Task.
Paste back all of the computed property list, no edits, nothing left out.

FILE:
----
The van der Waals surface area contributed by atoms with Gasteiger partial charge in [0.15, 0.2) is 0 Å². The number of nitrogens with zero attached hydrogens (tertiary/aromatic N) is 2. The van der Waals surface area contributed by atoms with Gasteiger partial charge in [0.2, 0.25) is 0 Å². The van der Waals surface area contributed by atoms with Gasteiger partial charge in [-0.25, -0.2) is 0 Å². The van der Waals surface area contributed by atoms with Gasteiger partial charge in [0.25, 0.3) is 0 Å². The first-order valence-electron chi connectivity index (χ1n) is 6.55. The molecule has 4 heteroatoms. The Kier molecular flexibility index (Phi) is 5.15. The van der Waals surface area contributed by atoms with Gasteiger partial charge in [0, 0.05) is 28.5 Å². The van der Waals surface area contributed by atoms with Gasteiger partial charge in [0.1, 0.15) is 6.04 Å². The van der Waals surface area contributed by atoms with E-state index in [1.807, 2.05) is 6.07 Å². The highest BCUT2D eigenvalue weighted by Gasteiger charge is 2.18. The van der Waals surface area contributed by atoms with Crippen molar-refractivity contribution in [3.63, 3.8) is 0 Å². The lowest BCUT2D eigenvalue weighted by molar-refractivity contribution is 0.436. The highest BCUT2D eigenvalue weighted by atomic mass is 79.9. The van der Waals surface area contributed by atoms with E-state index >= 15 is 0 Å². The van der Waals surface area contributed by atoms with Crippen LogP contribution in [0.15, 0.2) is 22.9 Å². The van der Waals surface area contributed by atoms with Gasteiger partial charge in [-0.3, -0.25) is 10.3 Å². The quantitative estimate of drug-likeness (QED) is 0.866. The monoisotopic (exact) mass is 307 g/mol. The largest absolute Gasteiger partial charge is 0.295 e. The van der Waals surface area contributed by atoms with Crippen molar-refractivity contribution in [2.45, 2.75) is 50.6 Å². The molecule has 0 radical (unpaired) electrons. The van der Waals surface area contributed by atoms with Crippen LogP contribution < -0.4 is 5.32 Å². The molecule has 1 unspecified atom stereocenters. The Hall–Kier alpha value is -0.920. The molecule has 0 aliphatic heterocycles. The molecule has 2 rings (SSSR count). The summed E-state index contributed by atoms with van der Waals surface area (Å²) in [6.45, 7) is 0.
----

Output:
The van der Waals surface area contributed by atoms with Gasteiger partial charge in [0.15, 0.2) is 0 Å². The number of nitrogens with zero attached hydrogens (tertiary/aromatic N) is 2. The van der Waals surface area contributed by atoms with Gasteiger partial charge in [0.2, 0.25) is 0 Å². The van der Waals surface area contributed by atoms with Gasteiger partial charge in [-0.25, -0.2) is 0 Å². The van der Waals surface area contributed by atoms with Gasteiger partial charge in [0.25, 0.3) is 0 Å². The first-order valence-electron chi connectivity index (χ1n) is 6.55. The molecule has 4 heteroatoms. The Kier molecular flexibility index (Phi) is 5.15. The van der Waals surface area contributed by atoms with Gasteiger partial charge in [0, 0.05) is 28.5 Å². The van der Waals surface area contributed by atoms with Gasteiger partial charge in [0.1, 0.15) is 6.04 Å². The van der Waals surface area contributed by atoms with E-state index in [1.807, 2.05) is 6.07 Å². The highest BCUT2D eigenvalue weighted by Gasteiger charge is 2.18. The van der Waals surface area contributed by atoms with Crippen molar-refractivity contribution in [3.63, 3.8) is 0 Å². The lowest BCUT2D eigenvalue weighted by molar-refractivity contribution is 0.436. The highest BCUT2D eigenvalue weighted by atomic mass is 79.9. The van der Waals surface area contributed by atoms with E-state index >= 15 is 0 Å². The van der Waals surface area contributed by atoms with Crippen LogP contribution in [0.15, 0.2) is 22.9 Å². The van der Waals surface area contributed by atoms with Gasteiger partial charge in [-0.3, -0.25) is 10.3 Å². The quantitative estimate of drug-likeness (QED) is 0.866. The monoisotopic (exact) mass is 307 g/mol. The largest absolute Gasteiger partial charge is 0.295 e. The van der Waals surface area contributed by atoms with Crippen molar-refractivity contribution in [2.45, 2.75) is 50.6 Å². The molecule has 0 radical (unpaired) electrons. The van der Waals surface area contributed by atoms with Crippen LogP contribution < -0.4 is 5.32 Å². The molecule has 1 unspecified atom stereocenters. The Hall–Kier alpha value is -0.920. The molecule has 0 aliphatic heterocycles. The molecule has 2 rings (SSSR count). The summed E-state index contributed by atoms with van der Waals surface area (Å²) in [6.45, 7) is 0.